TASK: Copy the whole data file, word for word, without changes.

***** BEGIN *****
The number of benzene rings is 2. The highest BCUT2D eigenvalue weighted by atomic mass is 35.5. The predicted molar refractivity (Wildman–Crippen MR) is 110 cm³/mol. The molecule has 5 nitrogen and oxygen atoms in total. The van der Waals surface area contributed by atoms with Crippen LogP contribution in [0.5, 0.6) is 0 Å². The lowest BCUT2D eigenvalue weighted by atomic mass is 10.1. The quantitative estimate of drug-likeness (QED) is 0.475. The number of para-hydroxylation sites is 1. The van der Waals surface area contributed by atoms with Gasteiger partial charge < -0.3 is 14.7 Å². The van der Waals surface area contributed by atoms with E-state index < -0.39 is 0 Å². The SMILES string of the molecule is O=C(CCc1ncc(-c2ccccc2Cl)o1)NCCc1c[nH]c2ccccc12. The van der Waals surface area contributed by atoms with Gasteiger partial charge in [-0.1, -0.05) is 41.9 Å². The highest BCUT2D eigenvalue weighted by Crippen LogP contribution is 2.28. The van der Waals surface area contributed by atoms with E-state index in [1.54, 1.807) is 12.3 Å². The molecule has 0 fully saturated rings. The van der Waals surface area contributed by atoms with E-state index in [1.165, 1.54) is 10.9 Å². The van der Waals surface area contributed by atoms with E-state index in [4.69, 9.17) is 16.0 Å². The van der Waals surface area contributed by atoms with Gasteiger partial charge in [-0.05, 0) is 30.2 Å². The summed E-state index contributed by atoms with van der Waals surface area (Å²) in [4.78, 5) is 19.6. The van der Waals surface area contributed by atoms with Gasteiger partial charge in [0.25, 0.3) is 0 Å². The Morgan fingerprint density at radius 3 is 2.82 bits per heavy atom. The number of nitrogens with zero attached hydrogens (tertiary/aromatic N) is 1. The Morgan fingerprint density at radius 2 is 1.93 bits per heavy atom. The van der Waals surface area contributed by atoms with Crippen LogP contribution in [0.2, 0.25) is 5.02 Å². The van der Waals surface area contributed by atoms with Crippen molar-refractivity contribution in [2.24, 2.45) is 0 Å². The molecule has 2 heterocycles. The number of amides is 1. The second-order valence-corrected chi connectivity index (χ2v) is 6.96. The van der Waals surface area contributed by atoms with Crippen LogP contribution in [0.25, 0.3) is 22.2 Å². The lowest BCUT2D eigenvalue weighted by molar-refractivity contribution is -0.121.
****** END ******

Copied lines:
The number of benzene rings is 2. The highest BCUT2D eigenvalue weighted by atomic mass is 35.5. The predicted molar refractivity (Wildman–Crippen MR) is 110 cm³/mol. The molecule has 5 nitrogen and oxygen atoms in total. The van der Waals surface area contributed by atoms with Crippen LogP contribution in [0.5, 0.6) is 0 Å². The lowest BCUT2D eigenvalue weighted by atomic mass is 10.1. The quantitative estimate of drug-likeness (QED) is 0.475. The number of para-hydroxylation sites is 1. The van der Waals surface area contributed by atoms with Gasteiger partial charge < -0.3 is 14.7 Å². The van der Waals surface area contributed by atoms with E-state index < -0.39 is 0 Å². The SMILES string of the molecule is O=C(CCc1ncc(-c2ccccc2Cl)o1)NCCc1c[nH]c2ccccc12. The van der Waals surface area contributed by atoms with Gasteiger partial charge in [-0.1, -0.05) is 41.9 Å². The highest BCUT2D eigenvalue weighted by Crippen LogP contribution is 2.28. The van der Waals surface area contributed by atoms with E-state index in [1.54, 1.807) is 12.3 Å². The molecule has 0 fully saturated rings. The van der Waals surface area contributed by atoms with E-state index in [1.165, 1.54) is 10.9 Å². The van der Waals surface area contributed by atoms with E-state index in [4.69, 9.17) is 16.0 Å². The van der Waals surface area contributed by atoms with Gasteiger partial charge in [-0.05, 0) is 30.2 Å². The summed E-state index contributed by atoms with van der Waals surface area (Å²) in [4.78, 5) is 19.6. The van der Waals surface area contributed by atoms with Gasteiger partial charge in [0.25, 0.3) is 0 Å². The Morgan fingerprint density at radius 3 is 2.82 bits per heavy atom. The number of nitrogens with zero attached hydrogens (tertiary/aromatic N) is 1. The Morgan fingerprint density at radius 2 is 1.93 bits per heavy atom. The van der Waals surface area contributed by atoms with Crippen LogP contribution in [0.2, 0.25) is 5.02 Å². The van der Waals surface area contributed by atoms with Crippen molar-refractivity contribution in [2.24, 2.45) is 0 Å². The molecule has 2 heterocycles. The number of amides is 1. The second-order valence-corrected chi connectivity index (χ2v) is 6.96. The van der Waals surface area contributed by atoms with Crippen LogP contribution in [0.25, 0.3) is 22.2 Å². The lowest BCUT2D eigenvalue weighted by molar-refractivity contribution is -0.121.